Wednesday, March 6, 2013



The occurrence and development of events by chance in a happy or beneficial way.

The act of finding something valuable or delightful when you are not looking for it.

Also, the name of one of my favorite little restaurants on East 60th Street, the one with the frozen hot chocolate

Some people travel because they have a thirst for seeing places of historical significance.  Some, for the art, some for the music, a great many for the food and wine.  But I have to be very honest here. I travel for the experience of experiencing things first hand and, with all apologies to the historians and art lovers of the world, I get my kicks out of those delights that I often am fortunate enough to find at the exact times when, alas, I am not looking for them.  I'm a real, live, died-in-the-wool (whatever that means) lover of serendipity.  I breathe, sleep, eat, live and die for the opportunities to find things I am not expecting or not looking for.  The more out of context, the more unique, the more utterly off my chart that which I find finds itself, the happier I am.  These are the moments that I never forget.

The winter, even though the calendar tells us should be wrapping up soon, goes on.  It has been one of my least favorite.  I used to brag about my exceptional prowess with dealing with the rigors of The Old Man.  Loved snow.  Never complained about the cold.  Took winter walks.  As long as I did not have to drive, I was happy to sit and watch snow fall.  Used to strap on my cross country skis as quick as I could say "Jack Frost".  But, times have changed and I really hate these grey days and need to shift my focus to brighter things in life so, for a while, I am going to write about some of those  bright moments when, during my last trip to Italy, I allowed myself to become swept away and, camera in hand, recorded some of those serendipitous finds.  Maybe they only spoke to me.  It doesn't matter.  They spoke. They were not put in their places for my amusement but it was in their places that I found amusement or at the very least, something to think about - even better, something to talk about, even better, something to remember.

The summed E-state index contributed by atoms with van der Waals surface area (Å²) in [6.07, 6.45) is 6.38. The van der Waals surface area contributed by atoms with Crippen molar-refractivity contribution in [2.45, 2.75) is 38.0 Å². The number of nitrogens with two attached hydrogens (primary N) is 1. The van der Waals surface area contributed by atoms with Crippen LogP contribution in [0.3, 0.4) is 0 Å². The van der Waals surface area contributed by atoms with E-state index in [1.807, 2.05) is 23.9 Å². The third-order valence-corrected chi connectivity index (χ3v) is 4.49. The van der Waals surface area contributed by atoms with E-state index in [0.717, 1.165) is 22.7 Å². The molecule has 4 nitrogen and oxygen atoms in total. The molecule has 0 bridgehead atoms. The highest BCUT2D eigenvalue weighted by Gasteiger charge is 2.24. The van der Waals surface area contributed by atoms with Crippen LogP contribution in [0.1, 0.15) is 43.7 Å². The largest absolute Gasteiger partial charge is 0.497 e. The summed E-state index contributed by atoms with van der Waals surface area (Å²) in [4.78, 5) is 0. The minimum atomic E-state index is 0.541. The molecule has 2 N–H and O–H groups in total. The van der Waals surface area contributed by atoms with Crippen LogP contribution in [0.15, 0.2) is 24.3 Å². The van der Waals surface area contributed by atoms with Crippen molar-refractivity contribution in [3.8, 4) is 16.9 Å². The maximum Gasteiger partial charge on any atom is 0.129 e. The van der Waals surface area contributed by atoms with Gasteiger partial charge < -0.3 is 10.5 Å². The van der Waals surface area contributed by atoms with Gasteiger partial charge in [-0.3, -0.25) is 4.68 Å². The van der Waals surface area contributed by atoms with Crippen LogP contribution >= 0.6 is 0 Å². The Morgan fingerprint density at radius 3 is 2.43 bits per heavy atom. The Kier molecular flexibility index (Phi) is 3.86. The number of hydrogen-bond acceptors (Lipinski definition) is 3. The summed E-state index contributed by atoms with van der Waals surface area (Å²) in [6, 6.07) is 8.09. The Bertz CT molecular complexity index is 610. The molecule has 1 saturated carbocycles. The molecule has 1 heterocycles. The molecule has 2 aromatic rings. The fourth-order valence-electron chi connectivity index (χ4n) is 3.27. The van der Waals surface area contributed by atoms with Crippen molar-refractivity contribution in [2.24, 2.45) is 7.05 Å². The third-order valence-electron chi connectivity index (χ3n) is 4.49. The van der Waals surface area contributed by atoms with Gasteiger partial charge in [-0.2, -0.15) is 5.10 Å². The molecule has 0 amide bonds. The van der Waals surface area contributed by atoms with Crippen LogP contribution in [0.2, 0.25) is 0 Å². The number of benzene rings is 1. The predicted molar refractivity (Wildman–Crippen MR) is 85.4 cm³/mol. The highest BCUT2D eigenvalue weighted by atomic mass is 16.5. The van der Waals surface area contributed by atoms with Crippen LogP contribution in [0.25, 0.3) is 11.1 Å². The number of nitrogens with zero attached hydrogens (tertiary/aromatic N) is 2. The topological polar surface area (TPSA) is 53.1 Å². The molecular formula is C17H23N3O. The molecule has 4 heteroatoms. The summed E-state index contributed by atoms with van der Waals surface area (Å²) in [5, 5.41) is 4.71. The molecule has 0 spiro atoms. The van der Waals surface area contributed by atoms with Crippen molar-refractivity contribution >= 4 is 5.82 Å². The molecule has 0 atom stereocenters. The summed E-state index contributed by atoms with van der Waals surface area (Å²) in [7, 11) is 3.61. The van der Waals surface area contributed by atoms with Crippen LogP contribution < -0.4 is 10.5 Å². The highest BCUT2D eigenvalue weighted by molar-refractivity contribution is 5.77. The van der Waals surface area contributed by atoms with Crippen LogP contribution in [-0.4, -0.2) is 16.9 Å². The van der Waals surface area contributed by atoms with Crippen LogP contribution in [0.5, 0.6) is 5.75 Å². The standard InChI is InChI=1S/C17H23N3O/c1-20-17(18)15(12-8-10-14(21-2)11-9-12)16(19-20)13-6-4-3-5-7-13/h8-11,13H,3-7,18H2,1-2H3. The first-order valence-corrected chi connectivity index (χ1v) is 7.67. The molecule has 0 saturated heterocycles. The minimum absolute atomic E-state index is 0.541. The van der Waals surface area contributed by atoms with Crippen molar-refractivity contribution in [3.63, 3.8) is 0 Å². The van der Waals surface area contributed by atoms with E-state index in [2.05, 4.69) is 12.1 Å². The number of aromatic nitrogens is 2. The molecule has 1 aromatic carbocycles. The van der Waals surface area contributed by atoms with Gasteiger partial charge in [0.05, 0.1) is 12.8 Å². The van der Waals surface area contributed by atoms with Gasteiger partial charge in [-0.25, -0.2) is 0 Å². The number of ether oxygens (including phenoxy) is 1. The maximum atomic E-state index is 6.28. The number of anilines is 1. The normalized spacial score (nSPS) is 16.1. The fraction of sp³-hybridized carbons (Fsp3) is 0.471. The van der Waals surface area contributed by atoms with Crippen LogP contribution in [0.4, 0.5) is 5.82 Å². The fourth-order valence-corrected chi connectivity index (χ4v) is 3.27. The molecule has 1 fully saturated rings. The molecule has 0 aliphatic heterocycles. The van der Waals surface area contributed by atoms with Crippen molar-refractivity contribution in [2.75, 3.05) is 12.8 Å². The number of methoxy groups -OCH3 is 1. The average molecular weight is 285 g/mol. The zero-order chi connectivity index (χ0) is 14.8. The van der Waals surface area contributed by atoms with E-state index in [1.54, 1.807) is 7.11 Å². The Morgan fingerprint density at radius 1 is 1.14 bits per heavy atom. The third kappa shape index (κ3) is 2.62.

So, here goes, first installment........

Assisi, the home of Sts Francis and Claire.  The city of Brotherly Love.  Known for peace, acceptance.
Meticulous in every way.  Streets clean and safe at all times.  Hardly any graffiti anywhere (except for the ancient  and somewhat smutty alfrescoes in the Piazza Comune which we shall talk about later (after the kids go to bed). It really stopped me dead in my tracks the first time I came across this one.
"The poop (nice version) of the dog, is the mentality of the master"  In other words, curb your dog lest you will be perceived of as a shithead.......

Next, for something entirely different.
I was walking one morning and I heard birds chirping.  Looked up in the sky, no birds.  Looked for trees, none.  Listened better and decided to track it down.  My pursuit took me down a small vicolo which came to a plateau before the stone steps went down to a lower level.  This is the front entrance to a home.  Photo, untouched by human hands.  That yellow was the very color and the birds too.
It was such a sweet moment.  It made me happier than a bowl of Leonardo Da Vinci's ever could. Serendipity.  Ohhhhhhh.

And, then, there's this one...

Not quite what I expected on the train.  This isn't even this guy's native language.  Maybe he did not know what it meant?  Yeah, right.  It was actually my first of the serendipitous moments of this trip. Could not resist taking the photo.  Okay, so here's the thing....let's go back to one of those definitions of ser-en-dip-i-ty, noun:  

 The occurrence and development of events by chance in a happy or beneficial way

Little did this nice young man know but his adorable sweat shirt saved my day, big time.
We were at the Terni train station, he and a group of his amici were exiting and I could hardly resist watching his rear end as it approached the door which led to the place where I had left my big suitcase so as to be courteous and not disturb my fellow passengers.  Had my eyes not been heading in that very direction, I might have missed the amico who was in the process of helping himself to my one and only piece of luggage, the one that held every single worthless thing that I would need for the next five weeks.  Nothing valuable, I'm way too much of a New Yorker for that mistake.  I actually had a good laugh when I thought of his disappointment had he opened the case, thinking that he would be sending the kids to camp on the contents.

Ah, serendipity.  My good friend.  Ci Vediamo.